Il signor Bruschino is a farsa giocosa that Giuseppe Foppa derived from Le fils par hasard (1808) by Alisan de Chazet and E.T. Maurice Ourry.
The first performance was produced at Teatro San Moisè, Venice, on 27th January 1813; interpreters: Nicola de Grecis (Gaudenzio), Teodolinda Pontiggia (Sofia), Luigi Raffanelli (Bruschino padre), Gaetano del Monte (Bruschino figlio and Un delegato di polizia), Tommaso Berti (Florville), Nicola Tacci (Filiberto), Carolina Nagher (Marianna).
The authograph is in Paris, Bibliothèque Nationale.
Florville arrives at old Gaudenzio’s country house; he is longing to see Sofia, Gaudenzio’s ward, again and wants to marry her, but the girl tells him that her guardian has chosen another husband for her. She is to marry the son of a certain Signor Bruschino, whom none of them have ever met, but only know through letters. Left alone, Florville decides that he will break up this marriage contract at all costs; by a lucky chance he meets the innkeeper Filiberto, who has come to speak to Gaudenzio. And so Florville hears that Bruschino’s son is being kept under lock and key at the inn because he has run up debts to the tune of over 400 francs. Florville pretends to be young Bruschino’s cousin and offers to pay off part of the debt, on condition that Filiberto keeps the young man locked up a little while longer. The innkeeper leaves, giving Florville a letter written by the imprisoned youth to his father, which Filiberto was meant to give to Gaudenzio to forward to Bruschino Senior. Gaudenzio has never seen the proposed bridegroom, and Florville decides to impersonate him and marry Sofia himself.
In order to round off the plot perfectly, he forges a letter purporting to be from Signor Bruschino, asking Gaudenzio to have his idle son arrested and brought to Gaudenzio’s house; he encloses a description of his son (perfectly describing Florville himself, needless to say). He gives this letter to Marianna, the maid, who delivers it to Gaudenzio. Florville then willingly allows himself to be arrested by Gaudenzio’s servants and begins to act the part of young Bruschino. But, just when things are working out nicely, who should turn up but the elder Bruschino, hitherto supposed to be suffering from an attack of gout. Keeping up his act, Florville begs “his father’s” forgiveness, but Bruschino repeatedly refuses to recognize this strange young man as his son, and, fearing that he is being swindled, he calls in the police. A Deputy arrives and, to prove the identity of the new young Bruschino, his handwriting is compared in two different letters; for a moment Bruschino hopes that the fraud will be exposed, but as both the letters were written by his own son (one is the letter given by Filiberto to Florville, the other written by the imprisoned youth to the Deputy) the handwriting is the same and everyone except poor Bruschino is convinced that Florville is the real Bruschino Junior.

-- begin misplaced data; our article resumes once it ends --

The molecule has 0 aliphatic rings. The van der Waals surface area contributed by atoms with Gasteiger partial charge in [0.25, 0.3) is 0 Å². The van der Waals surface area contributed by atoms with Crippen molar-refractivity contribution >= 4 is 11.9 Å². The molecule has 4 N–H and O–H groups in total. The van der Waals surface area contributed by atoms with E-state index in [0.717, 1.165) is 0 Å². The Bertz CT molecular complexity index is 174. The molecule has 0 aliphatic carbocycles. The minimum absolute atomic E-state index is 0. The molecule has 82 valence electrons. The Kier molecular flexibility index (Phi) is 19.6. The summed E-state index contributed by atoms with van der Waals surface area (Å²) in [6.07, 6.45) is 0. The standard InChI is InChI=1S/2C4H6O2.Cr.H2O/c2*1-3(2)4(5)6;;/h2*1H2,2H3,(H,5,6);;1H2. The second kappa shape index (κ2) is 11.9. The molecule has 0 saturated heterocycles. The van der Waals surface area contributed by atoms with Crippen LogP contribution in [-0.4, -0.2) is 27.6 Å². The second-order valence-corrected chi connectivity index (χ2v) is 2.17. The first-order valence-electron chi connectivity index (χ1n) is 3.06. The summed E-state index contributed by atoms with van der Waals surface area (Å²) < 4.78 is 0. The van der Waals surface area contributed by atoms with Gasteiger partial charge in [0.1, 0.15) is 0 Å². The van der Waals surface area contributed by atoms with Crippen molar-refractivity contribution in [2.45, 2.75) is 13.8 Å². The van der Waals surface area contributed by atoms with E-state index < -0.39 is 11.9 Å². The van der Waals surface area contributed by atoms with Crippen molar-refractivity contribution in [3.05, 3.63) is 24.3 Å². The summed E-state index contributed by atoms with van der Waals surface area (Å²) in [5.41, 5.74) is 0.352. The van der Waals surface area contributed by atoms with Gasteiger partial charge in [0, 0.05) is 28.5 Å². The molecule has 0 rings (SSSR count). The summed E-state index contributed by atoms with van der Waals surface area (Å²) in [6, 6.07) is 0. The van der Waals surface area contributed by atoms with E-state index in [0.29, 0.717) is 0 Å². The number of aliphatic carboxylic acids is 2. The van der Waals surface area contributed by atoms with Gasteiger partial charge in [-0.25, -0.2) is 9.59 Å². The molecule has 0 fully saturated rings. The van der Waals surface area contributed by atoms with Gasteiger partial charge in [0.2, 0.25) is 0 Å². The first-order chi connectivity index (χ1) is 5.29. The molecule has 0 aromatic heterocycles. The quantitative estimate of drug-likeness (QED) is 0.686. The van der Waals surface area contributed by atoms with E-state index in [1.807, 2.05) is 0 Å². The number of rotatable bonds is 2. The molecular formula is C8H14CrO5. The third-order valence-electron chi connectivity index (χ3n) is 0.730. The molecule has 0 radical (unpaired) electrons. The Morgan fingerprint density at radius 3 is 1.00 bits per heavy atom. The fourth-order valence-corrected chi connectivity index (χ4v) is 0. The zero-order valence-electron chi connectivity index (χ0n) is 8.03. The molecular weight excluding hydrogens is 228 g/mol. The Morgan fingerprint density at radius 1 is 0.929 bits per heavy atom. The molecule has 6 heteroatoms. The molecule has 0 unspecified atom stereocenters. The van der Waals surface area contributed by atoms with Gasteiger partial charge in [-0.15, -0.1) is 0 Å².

Gaudenzio and the others now believe that Bruschino’s repeated refusal to recognize his own son is merely a pretence, and that for some reason he now wishes to get out of his contract with Gaudenzio. They all scold Bruschino, who grows more and more angry, frustrated and confused. In the midst of all this Filiberto returns; at first he seems to be upholding the imposture because he confirms that the young man posing as Bruschino’s son is really named Bruschino, but that, of course, is because Florville originally told him that he was the cousin of the young man shut up in the innkeeper’s loft. But all Filiberto really wants is the 200 francs still owing to him, which he now tries to obtain from Bruschino, and the truth comes out.
Gaudenzio interviews Sofia on her views about the married state, and asks whether she likes the young man, supposedly her betrothed; at first she most unconvincingly feigns innocence, but when Gaudenzio dilates upon the joys of the married state, she begs to be married at once. Bruschino overhears Florville talking to himself and so discovers his real name; he is the son of Gaudenzio’s worst enemy. Delighted by this discovery, and seeing his way to a little revenge for the trick that has been played on him, Bruschino now accepts the impostor Florville as his son and persuades Gaudenzio to bless the betrothal of the young couple. No sooner has Gaudenzio done this than Filiberto reappears, announcing the arrival of the real Bruschino Junior, who enters to the strains of a mock funeral march and begs his father to forgive him. Gaudenzio is furious when he learns that he has joined his ward in matrimony to the son of the detested Senator Florville, but his old enemy is dead now, and he has no choice but to forgive Florville, for Bruschino makes the most of his opportunity, teasing Gaudenzio in the very words Gaudenzio had used to upbraid him: «Shame! Just out of spite, you refuse to recognize your own son!». The opera ends amidst the general rejoicings.